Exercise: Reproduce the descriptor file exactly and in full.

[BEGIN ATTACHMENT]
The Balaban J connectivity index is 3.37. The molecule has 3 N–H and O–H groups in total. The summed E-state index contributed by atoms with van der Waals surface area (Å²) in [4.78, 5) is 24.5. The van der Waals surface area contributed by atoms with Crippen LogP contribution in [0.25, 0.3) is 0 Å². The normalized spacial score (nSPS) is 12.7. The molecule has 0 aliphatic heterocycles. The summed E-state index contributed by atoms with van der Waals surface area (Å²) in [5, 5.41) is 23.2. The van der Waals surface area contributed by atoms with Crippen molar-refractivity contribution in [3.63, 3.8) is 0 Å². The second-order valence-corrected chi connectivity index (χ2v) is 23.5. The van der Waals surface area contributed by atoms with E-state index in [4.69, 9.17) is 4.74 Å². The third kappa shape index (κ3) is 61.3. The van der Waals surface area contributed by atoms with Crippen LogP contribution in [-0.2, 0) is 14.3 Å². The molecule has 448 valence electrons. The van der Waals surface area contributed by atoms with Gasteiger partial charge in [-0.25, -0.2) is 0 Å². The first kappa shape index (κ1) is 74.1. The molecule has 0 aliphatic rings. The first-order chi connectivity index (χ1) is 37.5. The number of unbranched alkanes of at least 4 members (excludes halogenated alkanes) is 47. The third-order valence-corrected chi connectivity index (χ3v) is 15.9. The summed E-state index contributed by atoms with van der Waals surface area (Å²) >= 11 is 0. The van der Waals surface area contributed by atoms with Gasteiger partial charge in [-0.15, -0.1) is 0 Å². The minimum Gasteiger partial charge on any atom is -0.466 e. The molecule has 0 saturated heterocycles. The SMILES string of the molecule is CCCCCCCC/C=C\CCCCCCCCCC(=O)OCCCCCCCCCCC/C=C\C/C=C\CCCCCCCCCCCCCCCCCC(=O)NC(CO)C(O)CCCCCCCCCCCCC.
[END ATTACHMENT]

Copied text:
The Balaban J connectivity index is 3.37. The molecule has 3 N–H and O–H groups in total. The summed E-state index contributed by atoms with van der Waals surface area (Å²) in [4.78, 5) is 24.5. The van der Waals surface area contributed by atoms with Crippen LogP contribution in [0.25, 0.3) is 0 Å². The normalized spacial score (nSPS) is 12.7. The molecule has 0 aliphatic heterocycles. The summed E-state index contributed by atoms with van der Waals surface area (Å²) in [5, 5.41) is 23.2. The van der Waals surface area contributed by atoms with Crippen molar-refractivity contribution in [3.63, 3.8) is 0 Å². The second-order valence-corrected chi connectivity index (χ2v) is 23.5. The van der Waals surface area contributed by atoms with E-state index in [4.69, 9.17) is 4.74 Å². The third kappa shape index (κ3) is 61.3. The van der Waals surface area contributed by atoms with Crippen LogP contribution in [-0.2, 0) is 14.3 Å². The molecule has 448 valence electrons. The van der Waals surface area contributed by atoms with Gasteiger partial charge in [-0.25, -0.2) is 0 Å². The first kappa shape index (κ1) is 74.1. The molecule has 0 aliphatic rings. The first-order chi connectivity index (χ1) is 37.5. The number of unbranched alkanes of at least 4 members (excludes halogenated alkanes) is 47. The third-order valence-corrected chi connectivity index (χ3v) is 15.9. The summed E-state index contributed by atoms with van der Waals surface area (Å²) >= 11 is 0. The van der Waals surface area contributed by atoms with Gasteiger partial charge in [-0.15, -0.1) is 0 Å². The minimum Gasteiger partial charge on any atom is -0.466 e. The molecule has 0 saturated heterocycles. The SMILES string of the molecule is CCCCCCCC/C=C\CCCCCCCCCC(=O)OCCCCCCCCCCC/C=C\C/C=C\CCCCCCCCCCCCCCCCCC(=O)NC(CO)C(O)CCCCCCCCCCCCC.